Celebrity endorsement encourages children to eat junk food

March 8, 2013

A study by the University of Liverpool has found that celebrity endorsement of a food product encourages children to eat more of the endorsed product. It also found that children were prompted to eat more of the endorsed product when they saw the celebrity on TV in a different context.

Celebrity endorsement is an effective method of creating value, recognition and credibility for a brand, and celebrities are frequently used in to induce to try foods. An example of this is former England international soccer player Gary Lineker, now principally a TV sports presenter, who has been endorsing Walker's Crisps since 1995.

The study involved 181 children, aged between 8 and 11 years old, who were asked to watch one of three different adverts or general TV footage (Match of the Day featuring Gary Lineker as the main presenter) embedded within a 20-minute cartoon. The adverts were for Walkers crisps (featuring Gary Lineker as a celebrity endorser), a different snack food or a toy product.

The children were offered two bowls of crisps to eat, one labelled `Walkers' and one labelled `Supermarket' although both bowls actually contained Walkers crisps. The amount of crisps consumed from each bowl by each child was then measured.

The study found that although both bowls contained Walkers crisps, after watching the Gary Lineker advert or the general TV footage of Gary Lineker, the children ate considerably more of the Walkers than the children who watched the other advert or the toy advert.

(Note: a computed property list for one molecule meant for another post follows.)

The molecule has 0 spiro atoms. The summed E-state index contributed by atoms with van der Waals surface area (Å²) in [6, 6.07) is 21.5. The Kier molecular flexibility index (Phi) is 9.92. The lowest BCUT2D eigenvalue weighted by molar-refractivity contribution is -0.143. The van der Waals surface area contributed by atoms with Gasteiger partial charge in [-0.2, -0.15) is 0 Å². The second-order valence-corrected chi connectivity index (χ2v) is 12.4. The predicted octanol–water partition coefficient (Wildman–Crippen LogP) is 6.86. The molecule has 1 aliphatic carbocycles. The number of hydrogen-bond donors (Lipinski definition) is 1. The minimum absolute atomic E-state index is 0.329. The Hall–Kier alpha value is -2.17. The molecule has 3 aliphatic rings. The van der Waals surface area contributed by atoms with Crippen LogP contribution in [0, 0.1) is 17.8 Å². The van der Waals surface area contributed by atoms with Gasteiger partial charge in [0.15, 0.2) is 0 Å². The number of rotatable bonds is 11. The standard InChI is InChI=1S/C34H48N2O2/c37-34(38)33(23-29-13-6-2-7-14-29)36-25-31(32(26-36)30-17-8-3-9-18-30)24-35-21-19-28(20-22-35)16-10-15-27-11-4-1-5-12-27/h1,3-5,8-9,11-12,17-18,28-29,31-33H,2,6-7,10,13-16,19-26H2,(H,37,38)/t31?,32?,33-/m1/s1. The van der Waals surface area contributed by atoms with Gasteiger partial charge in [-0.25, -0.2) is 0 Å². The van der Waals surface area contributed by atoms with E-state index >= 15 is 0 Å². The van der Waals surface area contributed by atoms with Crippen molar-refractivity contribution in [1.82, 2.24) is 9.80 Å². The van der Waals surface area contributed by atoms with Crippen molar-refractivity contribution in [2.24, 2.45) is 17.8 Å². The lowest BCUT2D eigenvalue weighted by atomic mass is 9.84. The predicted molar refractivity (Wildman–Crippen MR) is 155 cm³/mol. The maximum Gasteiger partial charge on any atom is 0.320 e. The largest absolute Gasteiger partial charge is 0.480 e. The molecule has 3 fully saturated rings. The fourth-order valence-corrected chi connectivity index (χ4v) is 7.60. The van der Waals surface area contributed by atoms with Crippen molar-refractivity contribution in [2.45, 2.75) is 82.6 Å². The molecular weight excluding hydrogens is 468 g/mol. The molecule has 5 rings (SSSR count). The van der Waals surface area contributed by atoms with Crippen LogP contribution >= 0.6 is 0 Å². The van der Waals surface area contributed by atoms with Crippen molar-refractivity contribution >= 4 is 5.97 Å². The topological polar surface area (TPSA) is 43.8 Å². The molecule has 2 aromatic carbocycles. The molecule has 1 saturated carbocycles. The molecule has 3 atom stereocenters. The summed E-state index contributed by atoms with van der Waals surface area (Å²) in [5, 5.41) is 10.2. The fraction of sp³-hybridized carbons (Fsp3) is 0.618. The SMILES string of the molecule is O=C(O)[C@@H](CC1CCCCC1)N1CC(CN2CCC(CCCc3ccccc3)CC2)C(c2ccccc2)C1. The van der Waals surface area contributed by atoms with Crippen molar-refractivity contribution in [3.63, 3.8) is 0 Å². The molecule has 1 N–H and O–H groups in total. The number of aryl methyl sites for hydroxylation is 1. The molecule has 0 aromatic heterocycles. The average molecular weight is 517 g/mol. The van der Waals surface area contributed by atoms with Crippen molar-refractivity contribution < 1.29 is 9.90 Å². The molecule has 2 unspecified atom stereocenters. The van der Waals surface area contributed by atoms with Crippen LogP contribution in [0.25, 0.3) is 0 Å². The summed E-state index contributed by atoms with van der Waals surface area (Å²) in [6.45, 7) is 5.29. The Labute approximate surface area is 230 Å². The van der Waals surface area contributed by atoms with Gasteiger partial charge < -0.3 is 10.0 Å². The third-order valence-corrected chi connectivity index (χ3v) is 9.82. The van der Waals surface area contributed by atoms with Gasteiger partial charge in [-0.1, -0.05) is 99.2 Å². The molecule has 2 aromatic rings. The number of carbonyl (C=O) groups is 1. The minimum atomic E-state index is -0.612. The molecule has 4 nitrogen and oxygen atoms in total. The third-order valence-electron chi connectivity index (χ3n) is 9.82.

Dr Emma Boyland, from the Institute of Psychology, Health and Society who led the research, said: "This is the first study to show the powerful effects of celebrity endorsement - in both a TV advertising and a non-food context - on the choice and intake of the endorsed snack product over the same product offered as a non-branded snack item.

"The study demonstrated, for the first time, that the influence of the celebrity extended even further than expected and prompted the children to eat the endorsed product even when they saw the celebrity outside of any actual promotion for the brand. It quantifies the significant influence that the celebrity has over children's brand preferences and actual consumption.

"This research has consequences for the use of celebrities, and in particular sports stars, in advertising unhealthy or High Fat Salt and Sugar (HFSS) products. If of HFSS products continues and their appearance in other contexts prompts unhealthy food intake then this would mean that the more prominent the celebrity the more detrimental the effects on children's diets."

The research is published in The Journal of Pediatrics.

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